class will examine the many echoes of this period that resonate in our current moment, including considerations of privilege, identity, American exceptionalism and Americans’ relationships to and with the rest of the world. Though the impact and reach of popular magazines is often left out of classrooms and scholarly conversations about American literature, as one of the primary vehicles of mass culture in the 1920s, they played a fundamental role in its publication, circulation, reception, and interpretation, and our journey will take us into their pages as well. This class will also introduce students to some of the methods used and arguments made in current scholarship on the literature of this period, and students will have the opportunity to conduct research into a scholarly conversation about a topic of their choosing.
COM 579 - CLIMATE CHANGE COMMUNICATION (3 CREDITS)
An exploration of the communication successes and failures surrounding climate3 change an dpublic opinion. Topics addressed include: agenda setting, media effects, framing, data visualizations, fear responses, naming, risk communication and theory, argumentation and refutation, and persuasion as well as issues and current events related to the challenges associated with communicating climate change to multiple stakeholders.
ENG/COM 581 - VISUAL RHETORIC: THEORY AND CRITICISM (3 CREDITS)
Application of visual theory to rhetoric and of rhetorical theory to visual forms of communication. Discussion and analysis may include advertising, photography, news and informational media, political communication, instructional material, scientific visualization, visual arts, public commemorative artifacts, internet and other digital media.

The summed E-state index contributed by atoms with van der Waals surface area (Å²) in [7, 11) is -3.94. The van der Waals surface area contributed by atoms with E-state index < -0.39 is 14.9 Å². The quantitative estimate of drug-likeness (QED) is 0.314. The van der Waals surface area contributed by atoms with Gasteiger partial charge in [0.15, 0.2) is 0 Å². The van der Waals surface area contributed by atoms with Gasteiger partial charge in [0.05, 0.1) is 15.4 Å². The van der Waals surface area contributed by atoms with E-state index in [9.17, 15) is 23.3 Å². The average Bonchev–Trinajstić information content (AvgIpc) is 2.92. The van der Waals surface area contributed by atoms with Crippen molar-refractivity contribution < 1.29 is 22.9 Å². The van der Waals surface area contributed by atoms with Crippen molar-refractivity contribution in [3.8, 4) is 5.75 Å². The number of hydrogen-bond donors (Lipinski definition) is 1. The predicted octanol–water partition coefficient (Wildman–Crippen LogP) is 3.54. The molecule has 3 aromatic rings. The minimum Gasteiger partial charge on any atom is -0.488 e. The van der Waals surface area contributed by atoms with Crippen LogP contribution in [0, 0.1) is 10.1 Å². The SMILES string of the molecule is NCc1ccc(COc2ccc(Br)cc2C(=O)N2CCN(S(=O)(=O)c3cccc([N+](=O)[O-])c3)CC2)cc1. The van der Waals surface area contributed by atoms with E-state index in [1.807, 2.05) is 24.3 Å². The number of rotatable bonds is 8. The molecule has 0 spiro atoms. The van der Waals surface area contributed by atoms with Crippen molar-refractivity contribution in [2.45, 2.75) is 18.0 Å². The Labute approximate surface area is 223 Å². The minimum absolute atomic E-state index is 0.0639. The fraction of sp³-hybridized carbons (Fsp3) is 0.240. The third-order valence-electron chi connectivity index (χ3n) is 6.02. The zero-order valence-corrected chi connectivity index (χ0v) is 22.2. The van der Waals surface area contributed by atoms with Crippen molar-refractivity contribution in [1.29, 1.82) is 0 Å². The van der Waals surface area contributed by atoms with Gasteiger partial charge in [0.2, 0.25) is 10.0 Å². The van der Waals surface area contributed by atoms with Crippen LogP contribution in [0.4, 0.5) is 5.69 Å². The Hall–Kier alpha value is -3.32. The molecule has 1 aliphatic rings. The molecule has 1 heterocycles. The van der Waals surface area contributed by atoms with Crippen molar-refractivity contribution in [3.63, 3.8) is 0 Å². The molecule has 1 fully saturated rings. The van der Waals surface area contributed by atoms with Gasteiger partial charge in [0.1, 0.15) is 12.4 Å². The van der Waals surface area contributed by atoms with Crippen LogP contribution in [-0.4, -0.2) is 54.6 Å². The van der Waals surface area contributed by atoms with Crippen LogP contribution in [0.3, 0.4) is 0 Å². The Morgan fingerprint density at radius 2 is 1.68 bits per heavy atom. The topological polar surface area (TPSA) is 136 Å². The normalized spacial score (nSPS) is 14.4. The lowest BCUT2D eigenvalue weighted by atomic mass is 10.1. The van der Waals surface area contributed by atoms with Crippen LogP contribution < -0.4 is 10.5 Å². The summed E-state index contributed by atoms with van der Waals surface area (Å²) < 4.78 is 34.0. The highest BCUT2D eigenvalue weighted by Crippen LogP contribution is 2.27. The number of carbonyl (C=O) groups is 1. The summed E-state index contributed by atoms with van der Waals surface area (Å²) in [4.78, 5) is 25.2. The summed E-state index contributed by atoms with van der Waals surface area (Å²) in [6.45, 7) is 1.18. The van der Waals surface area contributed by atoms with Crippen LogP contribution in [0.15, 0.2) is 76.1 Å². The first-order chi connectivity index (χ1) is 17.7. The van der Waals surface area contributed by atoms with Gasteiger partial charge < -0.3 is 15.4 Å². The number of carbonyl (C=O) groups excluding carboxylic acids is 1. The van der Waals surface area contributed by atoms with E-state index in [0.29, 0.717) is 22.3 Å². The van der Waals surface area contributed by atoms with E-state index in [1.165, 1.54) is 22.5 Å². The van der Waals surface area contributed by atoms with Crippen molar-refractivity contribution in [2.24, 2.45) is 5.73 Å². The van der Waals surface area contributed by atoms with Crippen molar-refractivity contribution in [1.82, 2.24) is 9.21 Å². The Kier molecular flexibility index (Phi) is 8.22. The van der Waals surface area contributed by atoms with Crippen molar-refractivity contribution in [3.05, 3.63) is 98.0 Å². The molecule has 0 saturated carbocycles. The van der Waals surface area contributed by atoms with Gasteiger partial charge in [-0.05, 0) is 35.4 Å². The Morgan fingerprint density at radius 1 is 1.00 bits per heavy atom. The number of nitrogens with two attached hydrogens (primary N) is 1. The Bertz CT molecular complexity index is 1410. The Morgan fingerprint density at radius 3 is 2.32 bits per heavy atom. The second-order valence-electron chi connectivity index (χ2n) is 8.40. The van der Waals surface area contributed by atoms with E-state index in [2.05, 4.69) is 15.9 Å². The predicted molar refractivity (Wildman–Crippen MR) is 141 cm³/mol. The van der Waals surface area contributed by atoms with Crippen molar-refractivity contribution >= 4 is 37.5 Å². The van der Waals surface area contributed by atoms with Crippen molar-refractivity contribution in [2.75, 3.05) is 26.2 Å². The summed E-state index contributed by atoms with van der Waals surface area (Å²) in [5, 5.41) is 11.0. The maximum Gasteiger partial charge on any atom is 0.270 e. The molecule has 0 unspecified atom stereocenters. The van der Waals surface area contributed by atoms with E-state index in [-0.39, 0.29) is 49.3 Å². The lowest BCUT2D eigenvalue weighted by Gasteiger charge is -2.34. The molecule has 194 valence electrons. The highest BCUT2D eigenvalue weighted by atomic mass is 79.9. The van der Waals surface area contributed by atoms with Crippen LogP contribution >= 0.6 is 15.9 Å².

ENG 583 - "MULTIMODAL COMPOSITION IN PRACTICE" (3 CREDITS)
In this course, we will begin by exploring the term “literacy” and extending the definition beyond the reading and writing of printed texts. Scholars, educators and professionals across disciplines recognize the importance of digital literacy and composing in multiple modes for citizenship, education, information-sharing and community-building. In the field of composition studies, many scholar-teachers continue to research the impact that evolving technologies hold for the processes of reading and writing, identity construction and community-building, as well as the extent to which composition